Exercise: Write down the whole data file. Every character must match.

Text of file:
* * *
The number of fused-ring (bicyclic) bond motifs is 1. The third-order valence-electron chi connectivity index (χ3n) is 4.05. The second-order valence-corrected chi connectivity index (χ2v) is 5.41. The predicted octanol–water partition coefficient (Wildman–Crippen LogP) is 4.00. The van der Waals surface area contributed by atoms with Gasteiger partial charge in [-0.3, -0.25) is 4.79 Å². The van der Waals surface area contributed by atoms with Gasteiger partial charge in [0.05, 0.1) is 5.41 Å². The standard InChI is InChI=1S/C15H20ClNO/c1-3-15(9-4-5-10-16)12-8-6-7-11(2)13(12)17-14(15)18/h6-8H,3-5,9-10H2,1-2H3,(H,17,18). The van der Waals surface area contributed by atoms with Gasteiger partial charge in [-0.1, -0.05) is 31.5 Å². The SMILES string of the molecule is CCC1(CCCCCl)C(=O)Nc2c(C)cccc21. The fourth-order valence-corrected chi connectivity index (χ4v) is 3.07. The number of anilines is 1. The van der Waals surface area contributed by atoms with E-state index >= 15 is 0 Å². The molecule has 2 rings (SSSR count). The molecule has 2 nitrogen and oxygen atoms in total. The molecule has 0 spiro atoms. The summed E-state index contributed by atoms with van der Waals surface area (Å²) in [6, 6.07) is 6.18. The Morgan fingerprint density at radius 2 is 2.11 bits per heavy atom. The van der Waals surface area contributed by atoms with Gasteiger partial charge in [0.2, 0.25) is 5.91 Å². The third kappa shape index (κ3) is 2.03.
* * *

The number of fused-ring (bicyclic) bond motifs is 1. The third-order valence-electron chi connectivity index (χ3n) is 4.05. The second-order valence-corrected chi connectivity index (χ2v) is 5.41. The predicted octanol–water partition coefficient (Wildman–Crippen LogP) is 4.00. The van der Waals surface area contributed by atoms with Gasteiger partial charge in [-0.3, -0.25) is 4.79 Å². The van der Waals surface area contributed by atoms with Gasteiger partial charge in [0.05, 0.1) is 5.41 Å². The standard InChI is InChI=1S/C15H20ClNO/c1-3-15(9-4-5-10-16)12-8-6-7-11(2)13(12)17-14(15)18/h6-8H,3-5,9-10H2,1-2H3,(H,17,18). The van der Waals surface area contributed by atoms with Gasteiger partial charge in [-0.1, -0.05) is 31.5 Å². The SMILES string of the molecule is CCC1(CCCCCl)C(=O)Nc2c(C)cccc21. The fourth-order valence-corrected chi connectivity index (χ4v) is 3.07. The number of anilines is 1. The van der Waals surface area contributed by atoms with E-state index >= 15 is 0 Å². The molecule has 2 rings (SSSR count). The molecule has 2 nitrogen and oxygen atoms in total. The molecule has 0 spiro atoms. The summed E-state index contributed by atoms with van der Waals surface area (Å²) in [6, 6.07) is 6.18. The Morgan fingerprint density at radius 2 is 2.11 bits per heavy atom. The van der Waals surface area contributed by atoms with Gasteiger partial charge in [0.2, 0.25) is 5.91 Å². The third kappa shape index (κ3) is 2.03.